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In Memory of Ed Clebesch

Ed ClebeschAs snow blanketed the Smokies, Edward (Ed) Ernst Cooper Clebsch (June 6, 1929 – December 14, 2019) passed away in peace surrounded by his family.

He was born in Clarksville, Tennessee, to Julia (Wilee) and Alfred Bernhard Clebsch, an immigrant from Bremen, Germany. Edward Clebsch, professor emeritus, spent most of his life living in Tennessee: Clarksville, Knoxville, Greenback, Norris, and Oak Ridge.

His father instilled in him a deep love of the natural world and music. Memories of his fun-loving mother’s cooking inspired him to become a consummate bread baker. Ed was always happy to share a loaf with friends.

He was a Clarksville High School graduate (1947), then played piccolo and flute in the Army band during the Korean War (1951-1952).

At 14, Ed knew he wanted to be a botanist. He earned his bachelor’s and master’s degrees in botany at the University of Tennessee, Knoxville. His received his PhD from Duke University with a dissertation on Tristetum spicatum in far northern Alaska.

Ed joined UT as a botany professor in 1963 and played a leadership role in developing the UT program in ecological sciences. His research took him to many places, including Alaska, Montana, Idaho, and Great Smoky Mountains National Park.

As a gifted professor and lifelong ponderer of the wonders of the world, Ed influenced many lives: his love of plants, innate understanding of ecology, outdoor skills, and great sense of humor motivated many students to pursue careers in the natural sciences. He advised 32 master’s students and 17 doctoral students, as well as postdoctoral fellows, in the ecology of tundra, catfish, earthworms, biogeochemistry, biogeography, and plant populations.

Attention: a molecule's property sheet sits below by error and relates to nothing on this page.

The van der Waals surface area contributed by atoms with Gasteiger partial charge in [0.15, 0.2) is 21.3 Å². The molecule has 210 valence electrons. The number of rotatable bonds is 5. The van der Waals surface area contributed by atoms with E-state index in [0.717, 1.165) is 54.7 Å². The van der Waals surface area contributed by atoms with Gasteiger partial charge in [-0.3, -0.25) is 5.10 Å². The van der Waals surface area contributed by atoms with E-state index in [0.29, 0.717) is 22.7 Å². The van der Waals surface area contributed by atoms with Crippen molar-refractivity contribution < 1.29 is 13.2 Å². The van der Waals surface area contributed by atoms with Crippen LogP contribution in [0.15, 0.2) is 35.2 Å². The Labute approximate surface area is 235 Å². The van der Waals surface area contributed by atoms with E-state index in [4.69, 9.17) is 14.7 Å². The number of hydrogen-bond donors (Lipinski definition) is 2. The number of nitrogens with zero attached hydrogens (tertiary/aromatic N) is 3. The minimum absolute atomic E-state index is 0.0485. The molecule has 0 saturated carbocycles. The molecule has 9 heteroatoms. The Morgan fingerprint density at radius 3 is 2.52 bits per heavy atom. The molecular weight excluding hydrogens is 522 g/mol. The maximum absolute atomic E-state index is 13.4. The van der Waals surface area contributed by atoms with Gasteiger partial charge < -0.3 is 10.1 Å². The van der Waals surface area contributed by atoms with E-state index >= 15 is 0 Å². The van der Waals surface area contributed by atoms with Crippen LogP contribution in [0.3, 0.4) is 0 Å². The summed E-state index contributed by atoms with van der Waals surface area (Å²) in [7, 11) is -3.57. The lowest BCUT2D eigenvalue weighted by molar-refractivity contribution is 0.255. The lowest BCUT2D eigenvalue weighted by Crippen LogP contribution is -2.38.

He co-wrote and supervised more than 100 scientific publications (40 as primary author), theses, and dissertations. Participating and belonging to more than 60 organizations and committees during his 90 years, he was instrumental in the creation of many lasting endeavors, including the Spring Wildflower Pilgrimage, the UT Arboretum, Smoky Mountains Field School, and Tennessee Citizens for Wilderness Planning.

Ed was sought after as a presenter and field trip leader outside of academia. He received the Community Outreach Service Award in the College of Liberal Arts of the University of Tennessee in 1990 for his public service.

On the river, up a mountain, and around the campfire, Ed transferred his curiosity and excitement to his students, earning him the Meritorious Teaching Award of the Association of Southeastern Biologists in 1998. Other career awards included the Tom Dodd, Jr. Native Plantsman Award in 2002 for conservation and horticulture of native plants.

Being a lifelong voracious reader, he belonged to a book club in Oak Ridge known for its lively discussions, good food, and deep friendships.

Edward E. C. Clebsch will be missed and has left a legacy of love and laughter. He leaves three children, Liese Clebsch Dean (Idaho), Julia Clebsch (West Virginia), Hans Clebsch (Ohio), their spouses, and his two grandchildren, Luis C. Clebsch and Cooper D. Dean. He was preceded in death by his two older brothers Alfred and William Clebsch.

Following in the footsteps of his passions, his daughters worked for the US Forest Service and the National Park Service, and his son plays French Horn with the Cleveland Orchestra.

There will be no memorial service, but following Ed’s wishes, a celebration of his life is in the planning.

In lieu of flowers, the family requests that donations be made in his memory to Tennessee Citizens for Wilderness Planning, TCWP, P. O. Box 6873, Oak Ridge, Tennessee 37830.

Submitted by Julia C. Clebsch, Liese Dean, and Hans Clebsch